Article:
Kula, Abigail (Active)
Mt. St. Mary's University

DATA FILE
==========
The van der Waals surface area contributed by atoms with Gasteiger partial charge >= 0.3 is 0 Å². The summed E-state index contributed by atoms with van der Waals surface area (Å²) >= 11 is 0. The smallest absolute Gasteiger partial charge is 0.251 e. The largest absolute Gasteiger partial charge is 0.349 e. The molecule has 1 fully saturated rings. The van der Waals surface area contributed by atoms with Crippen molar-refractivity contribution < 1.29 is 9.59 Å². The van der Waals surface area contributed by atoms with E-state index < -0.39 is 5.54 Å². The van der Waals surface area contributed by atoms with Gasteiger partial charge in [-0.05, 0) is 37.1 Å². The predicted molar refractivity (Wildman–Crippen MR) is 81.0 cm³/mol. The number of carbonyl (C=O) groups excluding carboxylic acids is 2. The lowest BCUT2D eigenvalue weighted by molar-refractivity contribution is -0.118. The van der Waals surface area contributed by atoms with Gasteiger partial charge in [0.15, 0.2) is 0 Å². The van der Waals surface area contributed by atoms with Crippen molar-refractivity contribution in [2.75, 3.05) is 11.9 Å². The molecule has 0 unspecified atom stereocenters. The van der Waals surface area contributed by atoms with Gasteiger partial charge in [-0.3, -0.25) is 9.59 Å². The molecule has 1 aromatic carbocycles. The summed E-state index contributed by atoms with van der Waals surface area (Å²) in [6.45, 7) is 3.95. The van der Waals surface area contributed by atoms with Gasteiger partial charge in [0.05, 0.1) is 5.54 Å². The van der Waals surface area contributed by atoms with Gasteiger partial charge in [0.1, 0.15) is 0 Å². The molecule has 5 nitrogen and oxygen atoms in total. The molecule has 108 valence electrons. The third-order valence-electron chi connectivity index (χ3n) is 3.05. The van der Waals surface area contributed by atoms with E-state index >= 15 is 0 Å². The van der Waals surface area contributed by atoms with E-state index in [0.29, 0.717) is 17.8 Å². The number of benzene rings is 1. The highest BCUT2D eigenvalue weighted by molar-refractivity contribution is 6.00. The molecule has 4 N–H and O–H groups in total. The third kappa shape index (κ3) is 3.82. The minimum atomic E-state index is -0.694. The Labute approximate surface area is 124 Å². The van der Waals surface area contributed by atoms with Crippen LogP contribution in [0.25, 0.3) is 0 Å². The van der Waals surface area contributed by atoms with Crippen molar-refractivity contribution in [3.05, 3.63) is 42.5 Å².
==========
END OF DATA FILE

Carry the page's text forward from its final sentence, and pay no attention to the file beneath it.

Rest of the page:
Abby became interested in natural history during family vacations visiting natural history museums and natural areas. Then in 1997, she took courses at Cedar Point Biological Station in the Sand Hills of western Nebraska. Taking Natural History of Invertebrates was an influential experience—from learning the excitement of studying the diversity of invertebrates across habitats to meeting her future husband, Washington Biologists’ Field Club member Bob Kula, who was her lab partner in the class. Since that time, she has pursued research experiences in ecology, particularly the impact of insects on plants. As an undergraduate at the University of Nebraska, she returned to Cedar Point for two summers as part of Dr. Svata Louda’s field crew studying the non-target effects of Musk thistle biological control weevils. She completed her BS at Texas A&M University in Entomology in 2000. From there she enrolled in graduate school at Kansas State University and explored the complex interactions between mycorrhizal fungi, host plants and their herbivores in experimental studies in the field at Konza Prairie Biological Station and at the research greenhouse facility. She served as a research assistant on several projects before starting her doctoral studies at Kansas State in 2005 but then enrolling in a PhD program at the University of Maryland in the Behavior, Ecology Evolution and Systematics program in 2006. She completed her dissertation research at Mountain Lake Biological Station in southwest Virginia on the ecology of the pollinating seed predator interaction between Silene stellata (Caryophllaceae) and Hadena ectypa (Noctuidae) and graduated in 2012. Afterward, she started postdoctoral research with Dr. Harmony Dalgleish at the College of William and Mary. The two designed and installed a long-term study of the role of population density and plant-insect interactions on plant demography and population dynamics (with a WBFC grant). Abby joined the faculty at Mount St. Mary’s University in Emmitsburg, MD, in August 2014, in the Environmental Science program of the Science Department. She teaches courses in ecology and environmental science, as well as Biostatistics and Introductory Biology, and serves as the faculty mentor for the campus Women in STEM organization. She enjoys mentoring undergraduates in research projects through coursework and independent research experiences. She is also enthusiastic about exposing non-field oriented students to ecology and environmental biology. She is continuing her research on common milkweed and demographic effects of insects, especially at Blandy Experimental Farm, and is initiating new research at her campus and nature preserves in the Emmitsburg area. Abby lives in Laurel, MD, with her husband, Bob, and two sons. Aside from marking and measuring plants, she enjoys playing with her kids and visiting the zoo and museums, reading, cooking, baking, and rooting for Baltimore Orioles baseball and Nebraska Husker football. She was nominated and accepted to membership in the Washington Biologists’ Field Club in 2015.